The World Bank's tropical ecologist, Robert Goodland, says he anticipates RAP data to be ``of great interest, importance, and utility'' to development groups and lending institutions.
He says not enough World Bank money goes to environmental studies. So RAP surveys - even though narrowly focused on animal and plant species - could certainly be important ``when we want to know if a road goes from point A to point B, does it cut through an area of special significance?''
The RAP team's Bolivian expedition this summer was the first of six sponsored by a $750,000 grant from the John D. and Catherine T. McArthur Foundation.
Because the accelerated research of the RAP team could be criticized for not being ``real'' science, the use of top field biologists whose expertise could not be quarreled with is key to the program, says Murray Gell-Mann, the Nobel Prize-winning physicist who helped develop the RAP concept as chairman of the McArthur Foundation's world environment and resources committee.
The RAP team was led by Theodore A. Parker III, a Louisiana State University ornithologist who can identify close to 3,000 species of birds by their song.
As tropical rain forests go, the Alto Madidi region was expected to be a ``pale'' finger of the Amazon basin and not as biologically diverse as those in Peru or Brazil, say Alwyn H. Gentry, curator at the Missouri Botanical Gardens and a RAP team botanist. But, he says, the biologists were astonished at what they found: the longest recorded list of bird species in the world; unusually large numbers of tapirs and spider monkeys for Latin America; the first scientific sighting in the wild of a rare short-eared dog; numerous sightings of plants, mammals, and birds never before seen in Bolivia.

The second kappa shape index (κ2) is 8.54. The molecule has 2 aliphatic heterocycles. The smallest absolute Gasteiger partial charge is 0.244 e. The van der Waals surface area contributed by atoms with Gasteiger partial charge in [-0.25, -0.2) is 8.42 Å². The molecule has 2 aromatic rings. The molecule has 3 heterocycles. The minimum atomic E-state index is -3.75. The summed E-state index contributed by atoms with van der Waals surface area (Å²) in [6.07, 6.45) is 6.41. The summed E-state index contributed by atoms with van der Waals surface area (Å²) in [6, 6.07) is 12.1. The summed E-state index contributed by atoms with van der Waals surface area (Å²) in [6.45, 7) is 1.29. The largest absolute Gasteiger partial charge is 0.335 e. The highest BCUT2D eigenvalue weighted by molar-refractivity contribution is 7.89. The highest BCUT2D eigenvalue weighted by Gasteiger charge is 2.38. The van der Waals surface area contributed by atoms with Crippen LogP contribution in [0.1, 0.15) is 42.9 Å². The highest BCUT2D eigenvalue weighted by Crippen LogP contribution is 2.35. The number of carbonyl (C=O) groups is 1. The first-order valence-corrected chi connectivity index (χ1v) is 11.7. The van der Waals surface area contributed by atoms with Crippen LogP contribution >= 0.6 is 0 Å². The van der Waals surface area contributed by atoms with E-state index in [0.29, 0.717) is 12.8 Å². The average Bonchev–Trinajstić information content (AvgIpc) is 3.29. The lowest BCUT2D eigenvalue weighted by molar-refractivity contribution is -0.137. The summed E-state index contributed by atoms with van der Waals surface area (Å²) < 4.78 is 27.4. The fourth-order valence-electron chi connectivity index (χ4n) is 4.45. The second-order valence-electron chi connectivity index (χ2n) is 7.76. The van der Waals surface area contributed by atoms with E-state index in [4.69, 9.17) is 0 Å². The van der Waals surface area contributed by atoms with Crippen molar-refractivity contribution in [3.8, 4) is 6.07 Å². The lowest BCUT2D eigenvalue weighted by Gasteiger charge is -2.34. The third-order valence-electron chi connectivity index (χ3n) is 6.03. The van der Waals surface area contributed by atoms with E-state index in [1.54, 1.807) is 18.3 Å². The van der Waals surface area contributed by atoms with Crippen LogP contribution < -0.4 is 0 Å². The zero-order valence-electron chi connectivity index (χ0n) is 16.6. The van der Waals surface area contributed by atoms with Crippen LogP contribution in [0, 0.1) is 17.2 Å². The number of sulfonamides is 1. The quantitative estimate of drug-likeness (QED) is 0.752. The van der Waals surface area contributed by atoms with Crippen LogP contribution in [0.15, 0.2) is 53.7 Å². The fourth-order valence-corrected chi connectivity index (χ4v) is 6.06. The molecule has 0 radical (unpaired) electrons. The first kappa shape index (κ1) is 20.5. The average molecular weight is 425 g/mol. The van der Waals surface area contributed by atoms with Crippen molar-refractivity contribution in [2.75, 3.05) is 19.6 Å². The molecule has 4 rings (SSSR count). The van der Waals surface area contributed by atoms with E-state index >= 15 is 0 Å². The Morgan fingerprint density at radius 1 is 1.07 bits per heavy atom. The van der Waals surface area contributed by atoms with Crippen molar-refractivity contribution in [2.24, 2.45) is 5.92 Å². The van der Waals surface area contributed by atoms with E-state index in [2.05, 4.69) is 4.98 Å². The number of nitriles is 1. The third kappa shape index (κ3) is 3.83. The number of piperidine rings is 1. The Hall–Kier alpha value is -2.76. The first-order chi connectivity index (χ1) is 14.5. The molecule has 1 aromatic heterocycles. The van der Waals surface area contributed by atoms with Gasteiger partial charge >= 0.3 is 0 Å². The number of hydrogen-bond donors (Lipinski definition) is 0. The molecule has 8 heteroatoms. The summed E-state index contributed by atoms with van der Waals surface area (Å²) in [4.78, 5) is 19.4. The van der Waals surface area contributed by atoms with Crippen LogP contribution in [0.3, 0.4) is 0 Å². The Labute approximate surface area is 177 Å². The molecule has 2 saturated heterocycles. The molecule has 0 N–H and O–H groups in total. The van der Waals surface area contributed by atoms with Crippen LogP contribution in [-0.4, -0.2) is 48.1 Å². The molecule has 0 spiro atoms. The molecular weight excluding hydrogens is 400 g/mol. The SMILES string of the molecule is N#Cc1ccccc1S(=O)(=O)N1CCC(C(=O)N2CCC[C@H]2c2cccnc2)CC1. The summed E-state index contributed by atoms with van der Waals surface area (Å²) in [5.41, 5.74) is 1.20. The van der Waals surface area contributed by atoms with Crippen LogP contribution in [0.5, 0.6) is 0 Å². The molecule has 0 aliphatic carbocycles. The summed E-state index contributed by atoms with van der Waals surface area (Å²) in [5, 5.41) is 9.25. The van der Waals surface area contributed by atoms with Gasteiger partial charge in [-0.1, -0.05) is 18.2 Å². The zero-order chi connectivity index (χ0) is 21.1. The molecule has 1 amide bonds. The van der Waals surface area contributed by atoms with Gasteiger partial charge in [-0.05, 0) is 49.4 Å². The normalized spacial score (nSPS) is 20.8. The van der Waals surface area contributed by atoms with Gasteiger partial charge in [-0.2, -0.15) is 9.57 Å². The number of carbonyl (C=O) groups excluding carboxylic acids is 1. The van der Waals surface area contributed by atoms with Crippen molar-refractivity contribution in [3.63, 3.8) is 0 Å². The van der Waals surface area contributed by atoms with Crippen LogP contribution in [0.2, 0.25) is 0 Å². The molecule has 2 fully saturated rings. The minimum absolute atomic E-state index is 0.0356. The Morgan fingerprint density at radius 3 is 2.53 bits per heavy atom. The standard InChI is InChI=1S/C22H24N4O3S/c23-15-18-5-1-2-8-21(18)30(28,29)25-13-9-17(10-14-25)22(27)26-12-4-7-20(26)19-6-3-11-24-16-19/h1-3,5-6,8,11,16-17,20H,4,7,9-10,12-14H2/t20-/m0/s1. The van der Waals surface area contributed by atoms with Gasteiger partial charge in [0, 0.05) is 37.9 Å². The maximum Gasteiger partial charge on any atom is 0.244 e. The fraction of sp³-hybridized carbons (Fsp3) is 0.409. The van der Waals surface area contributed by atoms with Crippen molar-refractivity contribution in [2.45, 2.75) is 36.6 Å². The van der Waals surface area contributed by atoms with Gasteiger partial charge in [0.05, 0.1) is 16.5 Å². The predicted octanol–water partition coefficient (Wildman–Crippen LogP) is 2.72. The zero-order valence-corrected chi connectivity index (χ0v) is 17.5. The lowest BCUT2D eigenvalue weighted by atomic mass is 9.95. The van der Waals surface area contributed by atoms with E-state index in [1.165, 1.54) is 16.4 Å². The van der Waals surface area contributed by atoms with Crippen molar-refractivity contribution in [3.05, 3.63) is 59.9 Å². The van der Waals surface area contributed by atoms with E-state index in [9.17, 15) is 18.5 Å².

``What struck me most wasn't plants but tapirs ... to actually see them in broad daylight is rare,'' Dr. Gentry says.
While the Conservation International project is narrowly focused, not taking into account political or social factors that would affect the ultimate question of whether to protect an area studied by RAP teams, it is a concept welcomed by the environmental community.
So it was ironic that the specter of controversy was raised in campfire musings of the RAP team members themselves.
Considering the riches of the Alto Madidi, Gentry says ``the four biologists were wondering in fact what would happen to internal politics [of Conservation International as well as the environmental movement in general] if we spoke strongly and said this is better probably than the Beni.''
The Beni Biosphere Reserve is a Bolivian park created by Conservation International and the Bolivian government in the first debt-for-nature swap and has been a major focus of publicity and fund-raising.
``A lot of international conservation sites have been chosen opportunistically and not for biological reasons,'' explains Brent Bailey, Conservation International coordinator of biological programs. Often the difficulties of setting up a protected tract of land - from buying it to politically assuring its protection - mean that conservation groups cannot be choosey. But RAPs, he says, can be models for how to find more valuable areas to protect. New finds like the Alto Madidi should not diminish the importance of conserving other areas too, he says.